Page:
From ‘Free Range’ To ‘Free Roaming’ America’s Labeling

During my recent visit to the supermarket, I noticed myself staring at the eggs, wondering which ones to get. Some were labeled as “natural,” “free-roaming” and “organic,” and all varied in prices. I began to question my decision and wondered if others thought the same.

In today’s busy world we aspire to eat healthy and stay fit. Now more than ever, supermarkets are flooded with products labeled “organic,” “all natural,” “free-range,” but what do they actually mean? Does the consumer really know what they are paying for? I wanted to share some definitions that clarify the meaning of these terms.

Both eggs and poultry can be labeled as “free-range” or “free-roaming.” This label can be used as long as the producers have given the poultry “access to the outside.” There are no rules or specific guidelines as to how long they must have access to the outdoors, or how large of a space they are put in.

All organic agricultural farms and products must meet the following guidelines:

Abstain from the application of prohibited materials for three years prior to certification and continually through their organic license. Prohibit the use of GMOs. Provide outdoor access for livestock. Refrain from hormones. Sustain animals on 100 percent organic feed.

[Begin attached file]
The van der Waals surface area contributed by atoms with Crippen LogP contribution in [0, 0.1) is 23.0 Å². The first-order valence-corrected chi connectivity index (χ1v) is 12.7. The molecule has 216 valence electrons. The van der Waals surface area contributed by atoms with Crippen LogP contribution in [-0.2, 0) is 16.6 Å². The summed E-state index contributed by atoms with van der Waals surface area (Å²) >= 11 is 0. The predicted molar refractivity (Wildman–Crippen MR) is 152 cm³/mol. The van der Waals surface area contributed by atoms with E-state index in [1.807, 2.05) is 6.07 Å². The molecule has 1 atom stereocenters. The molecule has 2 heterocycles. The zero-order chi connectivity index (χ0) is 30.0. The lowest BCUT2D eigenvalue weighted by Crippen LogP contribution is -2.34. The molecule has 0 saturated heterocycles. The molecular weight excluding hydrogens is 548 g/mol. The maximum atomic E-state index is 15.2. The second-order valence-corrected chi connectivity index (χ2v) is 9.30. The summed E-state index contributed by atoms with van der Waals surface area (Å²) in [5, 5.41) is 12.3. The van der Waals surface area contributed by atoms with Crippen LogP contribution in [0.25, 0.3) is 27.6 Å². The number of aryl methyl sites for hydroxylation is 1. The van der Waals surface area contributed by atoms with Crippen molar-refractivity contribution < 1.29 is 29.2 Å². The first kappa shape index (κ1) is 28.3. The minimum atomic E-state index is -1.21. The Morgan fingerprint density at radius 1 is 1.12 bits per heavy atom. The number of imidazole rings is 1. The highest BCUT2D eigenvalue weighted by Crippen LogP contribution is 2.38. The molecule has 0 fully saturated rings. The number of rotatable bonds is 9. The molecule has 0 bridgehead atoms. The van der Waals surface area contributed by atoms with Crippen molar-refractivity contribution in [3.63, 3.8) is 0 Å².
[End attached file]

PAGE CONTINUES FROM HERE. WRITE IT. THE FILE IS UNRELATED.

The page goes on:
The “natural” claim varies as it is only regulated by the USDA in the case of meat and poultry. While “natural” means no artificial ingredients or colors, and the product has been minimally processed, there is no direct definition of “natural.”

“Pasture-raised” poultry is not typically a free roaming capacity. Usually birds are raised in movable pens dragged around a pasture every few days.

“Grass-fed” means the animal was fed grass rather than grains. It doesn’t necessarily mean the animal ate grass its whole life; it could just be prior to slaughter it was fed grass.
Contrary to the label, almost all wild game found in restaurants is farm-raised.

“Healthy” foods must be low in fat and saturated fat and contain limited amounts of cholesterol and sodium. Certain foods must also contain at least 10 percent of one or more of the following: vitamins A or C, iron, calcium, protein or fiber.

The “fresh” label can only be used on food that is raw, has never been frozen or heated and contains no preservatives.

To have “fair trade” on a label, producers must follow guidelines about fair wages, safe and equitable working conditions, unionization and child or forced labor.

If a food is labeled a “good source” of something, one serving of the food must contain at least 10 to 19 percent of the daily recommended value for that nutrient.

Maria Dello is a nutritionist at Dellonutritionals. Her office is located in Manhasset at 75 Plandome Rd.

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